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Health

HIV ‘milestone’ as scientists announce development of experimental drug designed to be taken just once a year

Patrick Kelleher May 1, 2020
HIV treatment AIDS

Scientist creating HIV treatment (Jean-Marc Giboux/Getty)

Scientists in the United States have developed a new potential treatment for HIV which would allow people with the virus to have a yearly injection instead of daily medication.

The group of researchers at the University of Nebraska Medical Centre published their findings this week in Nature Materials, a peer-reviewed research journal.

They developed the first ever year-long antiretroviral medication for HIV prevention by converting a month-long drug into one taken once a year.

The team, led by Benson Edagwa and Howard Gendelman, hope to eliminate the issues that arise from daily medication, News Medical reports.

Daily medications pose problems when people forget to take a dose, which can allow the virus to rebound.

A yearly HIV medication would simplify treatment for people with the virus.

If the year-long HIV drug is successfully passes clinical trial stages, it could significantly simplify treatment options for those who have the virus.

The drug could also be essential in the fight against HIV transmission. When a person with HIV is on effective antiretroviral treatment, their viral load is undetectable – meaning they cannot pass it on through condomless sex.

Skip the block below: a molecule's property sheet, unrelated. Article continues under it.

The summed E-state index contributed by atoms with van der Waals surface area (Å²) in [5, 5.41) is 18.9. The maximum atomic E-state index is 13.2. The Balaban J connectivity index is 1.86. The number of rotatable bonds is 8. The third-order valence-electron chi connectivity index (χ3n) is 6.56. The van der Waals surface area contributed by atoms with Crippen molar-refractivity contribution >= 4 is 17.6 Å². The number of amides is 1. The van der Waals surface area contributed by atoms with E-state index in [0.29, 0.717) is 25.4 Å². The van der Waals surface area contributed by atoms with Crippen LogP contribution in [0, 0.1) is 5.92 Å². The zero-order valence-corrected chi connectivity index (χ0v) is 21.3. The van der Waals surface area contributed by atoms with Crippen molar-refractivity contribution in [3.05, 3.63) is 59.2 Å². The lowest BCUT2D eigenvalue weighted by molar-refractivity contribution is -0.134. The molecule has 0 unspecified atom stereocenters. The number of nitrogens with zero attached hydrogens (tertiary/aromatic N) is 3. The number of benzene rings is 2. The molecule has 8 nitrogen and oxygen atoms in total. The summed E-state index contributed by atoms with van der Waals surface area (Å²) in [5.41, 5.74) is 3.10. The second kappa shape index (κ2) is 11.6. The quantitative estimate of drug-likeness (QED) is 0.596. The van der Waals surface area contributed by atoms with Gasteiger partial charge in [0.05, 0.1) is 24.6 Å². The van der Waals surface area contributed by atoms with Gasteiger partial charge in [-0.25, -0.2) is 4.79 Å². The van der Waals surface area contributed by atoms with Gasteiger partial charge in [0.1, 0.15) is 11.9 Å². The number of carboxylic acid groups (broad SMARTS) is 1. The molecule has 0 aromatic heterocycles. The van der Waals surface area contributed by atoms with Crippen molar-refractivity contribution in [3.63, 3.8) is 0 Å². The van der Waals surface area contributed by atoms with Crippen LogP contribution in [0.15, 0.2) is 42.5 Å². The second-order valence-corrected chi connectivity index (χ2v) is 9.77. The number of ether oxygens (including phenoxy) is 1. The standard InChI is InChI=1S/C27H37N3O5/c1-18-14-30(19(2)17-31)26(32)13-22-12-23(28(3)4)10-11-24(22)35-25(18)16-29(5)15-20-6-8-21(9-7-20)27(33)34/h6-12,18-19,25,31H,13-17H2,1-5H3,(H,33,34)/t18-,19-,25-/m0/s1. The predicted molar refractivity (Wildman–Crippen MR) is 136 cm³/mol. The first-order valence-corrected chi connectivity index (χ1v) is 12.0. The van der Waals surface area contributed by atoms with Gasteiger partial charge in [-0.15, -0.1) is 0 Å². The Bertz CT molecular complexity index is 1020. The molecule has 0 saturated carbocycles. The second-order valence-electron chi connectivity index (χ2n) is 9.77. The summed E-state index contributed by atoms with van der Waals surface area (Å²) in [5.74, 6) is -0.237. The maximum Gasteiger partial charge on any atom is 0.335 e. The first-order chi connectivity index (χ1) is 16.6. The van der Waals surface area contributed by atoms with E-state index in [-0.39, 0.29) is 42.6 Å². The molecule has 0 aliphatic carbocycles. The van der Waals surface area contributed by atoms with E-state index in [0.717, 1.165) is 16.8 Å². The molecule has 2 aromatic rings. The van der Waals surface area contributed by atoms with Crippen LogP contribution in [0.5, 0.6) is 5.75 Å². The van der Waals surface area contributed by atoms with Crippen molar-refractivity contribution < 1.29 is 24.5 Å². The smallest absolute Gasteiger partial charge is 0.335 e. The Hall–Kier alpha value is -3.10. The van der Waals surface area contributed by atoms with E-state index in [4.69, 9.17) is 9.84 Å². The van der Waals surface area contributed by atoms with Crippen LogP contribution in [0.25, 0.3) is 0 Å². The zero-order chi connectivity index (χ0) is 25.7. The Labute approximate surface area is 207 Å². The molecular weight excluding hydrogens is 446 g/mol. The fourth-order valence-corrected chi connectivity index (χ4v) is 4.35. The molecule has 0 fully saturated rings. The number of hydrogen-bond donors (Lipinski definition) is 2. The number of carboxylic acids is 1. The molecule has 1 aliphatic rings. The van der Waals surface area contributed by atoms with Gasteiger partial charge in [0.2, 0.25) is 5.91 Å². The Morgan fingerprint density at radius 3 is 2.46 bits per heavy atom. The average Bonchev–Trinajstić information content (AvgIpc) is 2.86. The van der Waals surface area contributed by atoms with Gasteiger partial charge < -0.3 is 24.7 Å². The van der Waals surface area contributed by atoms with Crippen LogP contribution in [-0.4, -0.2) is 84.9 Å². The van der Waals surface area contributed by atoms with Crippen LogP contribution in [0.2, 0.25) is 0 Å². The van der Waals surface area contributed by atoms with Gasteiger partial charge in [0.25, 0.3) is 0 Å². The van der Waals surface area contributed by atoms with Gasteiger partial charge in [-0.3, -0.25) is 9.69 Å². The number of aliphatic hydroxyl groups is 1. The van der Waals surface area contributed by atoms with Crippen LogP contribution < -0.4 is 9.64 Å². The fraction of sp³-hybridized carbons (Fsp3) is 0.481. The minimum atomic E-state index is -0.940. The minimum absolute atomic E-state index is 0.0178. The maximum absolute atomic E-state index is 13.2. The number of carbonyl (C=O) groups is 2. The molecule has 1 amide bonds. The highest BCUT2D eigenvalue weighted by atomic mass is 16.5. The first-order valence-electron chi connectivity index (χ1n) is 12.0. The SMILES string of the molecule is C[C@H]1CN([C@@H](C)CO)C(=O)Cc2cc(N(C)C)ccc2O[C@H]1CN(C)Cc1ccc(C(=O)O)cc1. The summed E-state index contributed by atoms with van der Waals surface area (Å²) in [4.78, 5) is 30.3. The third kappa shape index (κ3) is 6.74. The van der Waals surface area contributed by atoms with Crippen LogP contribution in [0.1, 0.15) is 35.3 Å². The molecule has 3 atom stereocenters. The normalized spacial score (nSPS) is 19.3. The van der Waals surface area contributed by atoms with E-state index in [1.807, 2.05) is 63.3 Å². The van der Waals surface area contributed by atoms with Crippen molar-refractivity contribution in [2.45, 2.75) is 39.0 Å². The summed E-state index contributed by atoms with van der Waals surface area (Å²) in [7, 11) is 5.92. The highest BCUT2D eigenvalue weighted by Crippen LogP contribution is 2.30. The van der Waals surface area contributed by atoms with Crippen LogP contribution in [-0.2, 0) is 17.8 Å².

This pharmaceutical development has the potential to not only treat but also prevent viral transmission. This may certainly be a therapeutic milestone.

If this new treatment passes clinical trial stages, it is thought that it could help stop the spread of the virus by making full adherence to treatment easier.

The scientists created the new drug from cabotegravir (CAB), a HIV drug that prevents the virus from inserting itself into human cells.

The team said it could be ‘a therapeutic milestone’ – but there is a long road ahead before the drug is approved.

They chemically converted the drug into nanocrystal which allows it to be slowly released from the body’s tissue.

“This pharmaceutical development has the potential to not only treat but also prevent viral transmission. This may certainly be a therapeutic milestone,” said Gendelman.

There is a long road ahead for the new treatment. It has not yet been tested on humans, and scientists are working to move from animal testing now.

But scientists are hopeful that it could help to revolutionise treatment for people with HIV – and help prevent the transmission of the virus too.

More: AIDS, HIV, University of Nebraska

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